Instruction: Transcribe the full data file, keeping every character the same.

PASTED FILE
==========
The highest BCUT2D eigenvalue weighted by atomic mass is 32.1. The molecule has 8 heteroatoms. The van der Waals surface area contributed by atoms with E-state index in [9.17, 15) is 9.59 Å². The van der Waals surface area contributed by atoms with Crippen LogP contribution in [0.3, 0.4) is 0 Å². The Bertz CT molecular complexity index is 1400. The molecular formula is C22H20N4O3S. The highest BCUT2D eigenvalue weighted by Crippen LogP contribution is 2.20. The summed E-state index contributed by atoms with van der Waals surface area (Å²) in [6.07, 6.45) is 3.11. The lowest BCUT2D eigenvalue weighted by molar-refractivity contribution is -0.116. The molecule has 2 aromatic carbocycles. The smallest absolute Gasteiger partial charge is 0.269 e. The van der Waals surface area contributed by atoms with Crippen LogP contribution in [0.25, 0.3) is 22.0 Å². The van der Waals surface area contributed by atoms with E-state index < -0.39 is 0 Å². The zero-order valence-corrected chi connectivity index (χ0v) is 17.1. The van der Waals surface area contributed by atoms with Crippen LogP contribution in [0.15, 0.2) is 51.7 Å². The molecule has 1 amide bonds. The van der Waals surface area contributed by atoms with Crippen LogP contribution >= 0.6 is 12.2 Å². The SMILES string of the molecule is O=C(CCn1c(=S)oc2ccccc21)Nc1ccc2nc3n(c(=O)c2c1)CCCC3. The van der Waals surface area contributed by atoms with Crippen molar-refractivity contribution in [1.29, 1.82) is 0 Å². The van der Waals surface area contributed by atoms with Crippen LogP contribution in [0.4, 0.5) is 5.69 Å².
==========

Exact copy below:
The highest BCUT2D eigenvalue weighted by atomic mass is 32.1. The molecule has 8 heteroatoms. The van der Waals surface area contributed by atoms with E-state index in [9.17, 15) is 9.59 Å². The van der Waals surface area contributed by atoms with Crippen LogP contribution in [0.3, 0.4) is 0 Å². The Bertz CT molecular complexity index is 1400. The molecular formula is C22H20N4O3S. The highest BCUT2D eigenvalue weighted by Crippen LogP contribution is 2.20. The summed E-state index contributed by atoms with van der Waals surface area (Å²) in [6.07, 6.45) is 3.11. The lowest BCUT2D eigenvalue weighted by molar-refractivity contribution is -0.116. The molecule has 2 aromatic carbocycles. The smallest absolute Gasteiger partial charge is 0.269 e. The van der Waals surface area contributed by atoms with Crippen LogP contribution in [0.25, 0.3) is 22.0 Å². The van der Waals surface area contributed by atoms with E-state index < -0.39 is 0 Å². The zero-order valence-corrected chi connectivity index (χ0v) is 17.1. The van der Waals surface area contributed by atoms with Crippen LogP contribution in [0.15, 0.2) is 51.7 Å². The molecule has 1 amide bonds. The van der Waals surface area contributed by atoms with Crippen LogP contribution >= 0.6 is 12.2 Å². The SMILES string of the molecule is O=C(CCn1c(=S)oc2ccccc21)Nc1ccc2nc3n(c(=O)c2c1)CCCC3. The van der Waals surface area contributed by atoms with Crippen molar-refractivity contribution in [1.29, 1.82) is 0 Å². The van der Waals surface area contributed by atoms with Crippen LogP contribution in [0.4, 0.5) is 5.69 Å².